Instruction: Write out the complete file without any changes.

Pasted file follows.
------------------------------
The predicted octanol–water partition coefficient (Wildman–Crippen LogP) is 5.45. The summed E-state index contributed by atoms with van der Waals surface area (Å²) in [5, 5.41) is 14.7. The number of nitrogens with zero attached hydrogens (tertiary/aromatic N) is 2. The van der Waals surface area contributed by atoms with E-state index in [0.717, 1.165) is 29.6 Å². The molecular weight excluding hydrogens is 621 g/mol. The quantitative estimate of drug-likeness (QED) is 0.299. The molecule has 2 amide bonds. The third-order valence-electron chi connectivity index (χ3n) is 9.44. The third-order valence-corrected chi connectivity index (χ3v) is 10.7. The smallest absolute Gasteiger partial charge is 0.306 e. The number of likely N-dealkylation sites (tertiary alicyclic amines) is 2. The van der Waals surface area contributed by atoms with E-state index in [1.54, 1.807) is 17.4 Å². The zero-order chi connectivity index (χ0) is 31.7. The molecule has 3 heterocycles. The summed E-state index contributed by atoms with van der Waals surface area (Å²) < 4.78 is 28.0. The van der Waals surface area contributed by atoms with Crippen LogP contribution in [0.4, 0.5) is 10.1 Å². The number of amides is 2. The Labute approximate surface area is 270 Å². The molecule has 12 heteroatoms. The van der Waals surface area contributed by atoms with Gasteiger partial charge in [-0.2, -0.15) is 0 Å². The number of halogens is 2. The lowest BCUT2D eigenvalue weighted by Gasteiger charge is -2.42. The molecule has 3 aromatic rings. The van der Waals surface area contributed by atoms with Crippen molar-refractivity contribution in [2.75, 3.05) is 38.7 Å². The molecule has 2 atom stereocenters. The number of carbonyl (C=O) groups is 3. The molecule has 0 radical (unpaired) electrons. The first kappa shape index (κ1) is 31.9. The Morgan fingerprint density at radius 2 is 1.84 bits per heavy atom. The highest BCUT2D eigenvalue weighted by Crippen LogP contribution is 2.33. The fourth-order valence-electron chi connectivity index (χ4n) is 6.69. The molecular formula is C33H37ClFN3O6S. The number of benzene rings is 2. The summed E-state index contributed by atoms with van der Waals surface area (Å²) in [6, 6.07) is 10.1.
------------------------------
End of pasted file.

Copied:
The predicted octanol–water partition coefficient (Wildman–Crippen LogP) is 5.45. The summed E-state index contributed by atoms with van der Waals surface area (Å²) in [5, 5.41) is 14.7. The number of nitrogens with zero attached hydrogens (tertiary/aromatic N) is 2. The van der Waals surface area contributed by atoms with E-state index in [0.717, 1.165) is 29.6 Å². The molecular weight excluding hydrogens is 621 g/mol. The quantitative estimate of drug-likeness (QED) is 0.299. The molecule has 2 amide bonds. The third-order valence-electron chi connectivity index (χ3n) is 9.44. The third-order valence-corrected chi connectivity index (χ3v) is 10.7. The smallest absolute Gasteiger partial charge is 0.306 e. The number of likely N-dealkylation sites (tertiary alicyclic amines) is 2. The van der Waals surface area contributed by atoms with E-state index in [1.54, 1.807) is 17.4 Å². The zero-order chi connectivity index (χ0) is 31.7. The molecule has 3 heterocycles. The summed E-state index contributed by atoms with van der Waals surface area (Å²) < 4.78 is 28.0. The van der Waals surface area contributed by atoms with Crippen LogP contribution in [0.4, 0.5) is 10.1 Å². The number of amides is 2. The Labute approximate surface area is 270 Å². The molecule has 12 heteroatoms. The van der Waals surface area contributed by atoms with Gasteiger partial charge in [-0.2, -0.15) is 0 Å². The number of halogens is 2. The lowest BCUT2D eigenvalue weighted by Gasteiger charge is -2.42. The molecule has 3 aromatic rings. The van der Waals surface area contributed by atoms with Crippen molar-refractivity contribution in [2.75, 3.05) is 38.7 Å². The molecule has 2 atom stereocenters. The number of carbonyl (C=O) groups is 3. The molecule has 0 radical (unpaired) electrons. The first kappa shape index (κ1) is 31.9. The Morgan fingerprint density at radius 2 is 1.84 bits per heavy atom. The highest BCUT2D eigenvalue weighted by Crippen LogP contribution is 2.33. The fourth-order valence-electron chi connectivity index (χ4n) is 6.69. The molecular formula is C33H37ClFN3O6S. The number of benzene rings is 2. The summed E-state index contributed by atoms with van der Waals surface area (Å²) in [6, 6.07) is 10.1.